I originally wrote this piece in January 2011 as feedback to this article at Engadget.
This is certainly the most frightening story of the past decade. It is more threatening to personal liberties (and even to national security) than any terrorist organization.
There will probably be a very short time between implementation of a national cyber ID infrastructure and implementation of an effective means to mix/proxy or otherwise obfuscate the digital trails of a casual web surfer.
It’s likely that an eventual law would criminalize anyone who covers their tracks. But even if the use of an accredited-ID channel is optional, your liberty is threatened by the very existance of a national identity program. Think of Germany rounding up the Jews. Is the metaphor too extreme? Think of a prosecutor questioning a witness: “Mr. Smith, I see that you did not allow your identity to be tracked when you posted this message. What are you trying to hide? Only criminals hide their Internet ID!”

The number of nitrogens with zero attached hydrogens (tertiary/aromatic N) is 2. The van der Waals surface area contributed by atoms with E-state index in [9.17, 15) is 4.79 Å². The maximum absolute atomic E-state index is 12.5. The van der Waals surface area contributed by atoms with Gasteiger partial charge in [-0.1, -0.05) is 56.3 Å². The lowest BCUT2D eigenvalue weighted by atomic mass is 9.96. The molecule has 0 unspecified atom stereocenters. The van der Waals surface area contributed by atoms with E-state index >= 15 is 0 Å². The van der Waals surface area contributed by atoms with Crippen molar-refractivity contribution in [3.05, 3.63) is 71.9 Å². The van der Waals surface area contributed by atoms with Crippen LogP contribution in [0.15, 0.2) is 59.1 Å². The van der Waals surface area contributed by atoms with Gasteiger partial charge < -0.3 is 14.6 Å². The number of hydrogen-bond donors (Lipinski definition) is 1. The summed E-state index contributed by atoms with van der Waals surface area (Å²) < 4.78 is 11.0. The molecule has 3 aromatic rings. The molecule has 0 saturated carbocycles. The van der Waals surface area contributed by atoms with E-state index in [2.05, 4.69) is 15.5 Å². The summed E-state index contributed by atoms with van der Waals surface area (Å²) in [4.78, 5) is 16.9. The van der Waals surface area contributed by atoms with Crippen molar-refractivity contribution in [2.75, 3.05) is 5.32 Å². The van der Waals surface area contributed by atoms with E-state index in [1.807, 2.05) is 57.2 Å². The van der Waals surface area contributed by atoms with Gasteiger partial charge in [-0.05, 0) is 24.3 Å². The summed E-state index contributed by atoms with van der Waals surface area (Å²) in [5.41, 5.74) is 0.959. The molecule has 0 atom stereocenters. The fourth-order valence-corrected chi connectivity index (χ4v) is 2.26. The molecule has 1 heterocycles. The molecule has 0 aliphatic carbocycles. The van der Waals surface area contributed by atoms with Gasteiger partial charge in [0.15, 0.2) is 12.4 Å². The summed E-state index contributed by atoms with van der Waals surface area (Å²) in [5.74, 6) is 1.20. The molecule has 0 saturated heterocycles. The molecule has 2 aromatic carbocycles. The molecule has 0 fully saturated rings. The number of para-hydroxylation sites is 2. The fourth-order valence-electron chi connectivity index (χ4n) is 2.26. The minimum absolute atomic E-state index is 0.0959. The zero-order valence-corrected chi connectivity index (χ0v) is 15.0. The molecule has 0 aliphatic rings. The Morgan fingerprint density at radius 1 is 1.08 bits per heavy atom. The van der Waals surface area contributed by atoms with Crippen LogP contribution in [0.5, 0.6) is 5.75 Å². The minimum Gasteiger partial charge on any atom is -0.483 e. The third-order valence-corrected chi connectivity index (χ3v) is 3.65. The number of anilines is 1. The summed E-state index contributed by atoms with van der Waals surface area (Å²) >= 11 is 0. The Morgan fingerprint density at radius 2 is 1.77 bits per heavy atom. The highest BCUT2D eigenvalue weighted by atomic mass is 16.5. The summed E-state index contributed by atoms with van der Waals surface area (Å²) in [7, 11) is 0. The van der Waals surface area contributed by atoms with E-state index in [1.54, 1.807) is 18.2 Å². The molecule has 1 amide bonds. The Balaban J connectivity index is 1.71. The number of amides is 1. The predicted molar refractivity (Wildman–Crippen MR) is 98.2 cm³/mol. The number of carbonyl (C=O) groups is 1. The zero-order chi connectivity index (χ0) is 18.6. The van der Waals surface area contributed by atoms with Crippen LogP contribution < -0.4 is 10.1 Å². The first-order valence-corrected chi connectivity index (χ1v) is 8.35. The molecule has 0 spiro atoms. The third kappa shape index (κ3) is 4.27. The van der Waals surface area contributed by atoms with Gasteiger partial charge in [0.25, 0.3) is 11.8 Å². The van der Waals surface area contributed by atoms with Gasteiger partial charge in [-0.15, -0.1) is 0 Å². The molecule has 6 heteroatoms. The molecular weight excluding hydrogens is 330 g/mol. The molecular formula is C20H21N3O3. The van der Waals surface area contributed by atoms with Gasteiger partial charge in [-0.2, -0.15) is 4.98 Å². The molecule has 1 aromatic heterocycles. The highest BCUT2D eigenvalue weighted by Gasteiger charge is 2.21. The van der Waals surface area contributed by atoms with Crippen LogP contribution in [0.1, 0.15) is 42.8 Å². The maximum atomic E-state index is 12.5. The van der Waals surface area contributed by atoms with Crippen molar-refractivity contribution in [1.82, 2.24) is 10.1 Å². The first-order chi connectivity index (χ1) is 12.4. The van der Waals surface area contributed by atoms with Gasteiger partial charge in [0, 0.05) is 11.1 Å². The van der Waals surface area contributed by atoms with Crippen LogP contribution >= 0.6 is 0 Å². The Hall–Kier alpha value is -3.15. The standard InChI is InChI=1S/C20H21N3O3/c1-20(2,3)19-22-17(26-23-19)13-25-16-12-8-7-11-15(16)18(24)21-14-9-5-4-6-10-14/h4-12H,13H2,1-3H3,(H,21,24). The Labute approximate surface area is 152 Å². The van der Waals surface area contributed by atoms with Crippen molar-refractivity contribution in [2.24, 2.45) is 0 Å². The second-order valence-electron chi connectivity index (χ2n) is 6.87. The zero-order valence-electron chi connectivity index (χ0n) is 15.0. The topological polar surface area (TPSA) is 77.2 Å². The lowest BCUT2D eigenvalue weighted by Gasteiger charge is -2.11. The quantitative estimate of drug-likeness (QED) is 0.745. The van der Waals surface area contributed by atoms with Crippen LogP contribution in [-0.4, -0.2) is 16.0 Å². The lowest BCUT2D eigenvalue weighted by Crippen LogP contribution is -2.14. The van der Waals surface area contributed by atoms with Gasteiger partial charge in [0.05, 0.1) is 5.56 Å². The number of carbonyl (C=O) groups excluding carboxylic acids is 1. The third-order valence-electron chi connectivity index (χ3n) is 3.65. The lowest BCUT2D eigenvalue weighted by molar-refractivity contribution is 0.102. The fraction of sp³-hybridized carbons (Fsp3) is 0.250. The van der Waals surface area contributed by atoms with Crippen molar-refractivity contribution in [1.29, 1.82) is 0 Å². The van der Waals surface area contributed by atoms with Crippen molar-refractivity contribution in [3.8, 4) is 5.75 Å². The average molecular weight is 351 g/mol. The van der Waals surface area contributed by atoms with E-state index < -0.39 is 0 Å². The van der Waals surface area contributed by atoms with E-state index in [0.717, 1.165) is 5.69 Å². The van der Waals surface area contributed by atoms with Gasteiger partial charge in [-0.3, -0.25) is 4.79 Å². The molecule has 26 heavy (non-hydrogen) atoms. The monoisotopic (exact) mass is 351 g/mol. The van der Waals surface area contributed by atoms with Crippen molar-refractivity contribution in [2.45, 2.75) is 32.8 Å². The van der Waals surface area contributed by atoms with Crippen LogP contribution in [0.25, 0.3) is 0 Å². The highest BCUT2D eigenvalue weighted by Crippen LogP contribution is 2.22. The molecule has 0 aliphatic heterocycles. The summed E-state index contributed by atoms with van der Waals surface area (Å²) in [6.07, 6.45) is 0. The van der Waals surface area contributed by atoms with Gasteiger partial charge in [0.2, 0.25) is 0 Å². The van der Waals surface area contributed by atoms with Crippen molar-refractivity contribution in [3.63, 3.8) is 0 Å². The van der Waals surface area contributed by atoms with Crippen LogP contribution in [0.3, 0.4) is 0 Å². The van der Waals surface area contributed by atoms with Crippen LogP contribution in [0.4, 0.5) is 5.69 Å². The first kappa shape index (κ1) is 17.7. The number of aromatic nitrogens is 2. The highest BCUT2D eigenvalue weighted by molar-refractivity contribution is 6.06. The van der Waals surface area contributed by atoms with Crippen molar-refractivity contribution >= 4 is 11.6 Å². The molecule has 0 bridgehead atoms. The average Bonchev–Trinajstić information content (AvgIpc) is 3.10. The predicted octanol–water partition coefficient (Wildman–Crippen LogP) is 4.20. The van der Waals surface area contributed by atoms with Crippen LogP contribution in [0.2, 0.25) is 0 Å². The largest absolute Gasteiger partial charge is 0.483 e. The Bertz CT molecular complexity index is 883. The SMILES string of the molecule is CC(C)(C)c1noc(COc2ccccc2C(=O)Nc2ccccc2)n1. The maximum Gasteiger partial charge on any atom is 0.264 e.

It is critical to a democracy and to our personal freedoms that we are not identified each time that we speak. Not even as a default option that we can easily override. When you walk into a bar, you may be “carded” so that you can purchase alcohol (just as you must present a credit card for an on-line purchase). But your ID is not recorded and then correlated with your statements to to other patrons or to the proprietor (in case you missed the metaphor, the proprietor is a government).
– Ellery Davies